He is stuck with the same problem CRISPR guys are stuck with. He has to take cells out, induce this very low frequency event, take those cells and grow them up, then put them back in. So it really limits what kind of diseases you can go after.
From a practical standpoint, when you try to commercialize something like that the cost of manufacturing is huge versus just a single injection of a virus en vivo, correcting with very high efficiency.
This is not a brand new thing we are describing. It is just that this new family [of AAVs] really does this at a very high frequency. That is the non-obvious patentable component to this.
And you license this different type of AAVs, correct?
Tzianabos: We license it from the City of Hope and from the founder. Saswati Chatterjee is her name, who is a long time AAV expert and very focused on AAVs and discovering novel AAVs and stem cells.
How would characterize the therapeutic space that you are looking at?
Tzianabos: We think because of the really good bio-distribution of this kind of class of AAVs that we can go after inborn errors of metabolism in the liver, such as PKU. Great target. Very developable target with great animal model, great endpoints in the clinic.
Huge unmet need in rare central nervous system disorders that we all worked on at Shire and know the development pathways for those as well.
Obviously diseases of hematopoietic stem cells - so sickle cell, beta-thalassemia, the hemoglobinopathies are a natural target because these viruses obviously hone right to those sites in the bone marrow.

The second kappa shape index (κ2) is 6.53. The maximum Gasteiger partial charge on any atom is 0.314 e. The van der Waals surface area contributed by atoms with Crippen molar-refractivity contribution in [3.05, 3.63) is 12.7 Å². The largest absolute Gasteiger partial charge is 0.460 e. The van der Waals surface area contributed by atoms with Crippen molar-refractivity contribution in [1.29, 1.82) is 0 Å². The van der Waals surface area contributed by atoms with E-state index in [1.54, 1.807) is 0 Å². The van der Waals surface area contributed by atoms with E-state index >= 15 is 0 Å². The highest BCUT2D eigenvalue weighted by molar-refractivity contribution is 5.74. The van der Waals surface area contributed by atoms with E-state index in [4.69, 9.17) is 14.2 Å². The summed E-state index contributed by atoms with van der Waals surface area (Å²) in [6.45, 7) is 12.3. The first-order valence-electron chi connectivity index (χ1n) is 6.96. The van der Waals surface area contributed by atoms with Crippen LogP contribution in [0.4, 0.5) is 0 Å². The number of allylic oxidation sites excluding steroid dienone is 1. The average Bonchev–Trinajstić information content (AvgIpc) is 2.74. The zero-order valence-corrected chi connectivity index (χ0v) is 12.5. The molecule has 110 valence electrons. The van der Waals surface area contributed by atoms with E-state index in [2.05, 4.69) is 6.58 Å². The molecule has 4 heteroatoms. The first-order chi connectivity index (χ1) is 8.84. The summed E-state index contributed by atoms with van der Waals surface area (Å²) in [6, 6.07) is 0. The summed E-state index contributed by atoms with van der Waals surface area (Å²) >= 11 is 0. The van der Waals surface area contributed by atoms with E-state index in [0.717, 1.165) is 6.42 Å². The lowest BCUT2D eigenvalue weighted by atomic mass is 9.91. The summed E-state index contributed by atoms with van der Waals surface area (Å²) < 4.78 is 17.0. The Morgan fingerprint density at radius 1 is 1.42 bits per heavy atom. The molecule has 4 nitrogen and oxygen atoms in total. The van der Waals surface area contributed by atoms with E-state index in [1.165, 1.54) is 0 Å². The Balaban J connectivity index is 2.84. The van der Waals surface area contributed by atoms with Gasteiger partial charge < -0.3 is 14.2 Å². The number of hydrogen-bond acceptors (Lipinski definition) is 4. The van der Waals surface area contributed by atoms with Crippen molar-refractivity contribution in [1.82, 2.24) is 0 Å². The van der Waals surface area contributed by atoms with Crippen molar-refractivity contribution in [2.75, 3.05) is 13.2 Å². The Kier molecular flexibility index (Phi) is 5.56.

Those are three areas we can work in and there are a lot of diseases we can target. We are going to stay pretty focused on a few diseases and prove out the platform in clinical models. That is what the Series A will do for us.
With the financing, that is to fuel the preclinical work? And then you'd be looking for other opportunities post-preclinical?
Tzianabos: Exactly. That is why I'm here at BIO talking to many companies who want to talk to us because I think that would be the easiest way to expand the platform and prove it out and have companies have access to the technology which is very differentiated.
I will tell you that because of the diseases we are picking, and they are rare, the timelines for that are typically shorter in drug development. And because the team we have that has done that, I would imagine we are going to be on a shorter timeline than a lot of folks who have wandered into the space.
I think our expertise there is really going to help us leapfrog a lot of players in the field.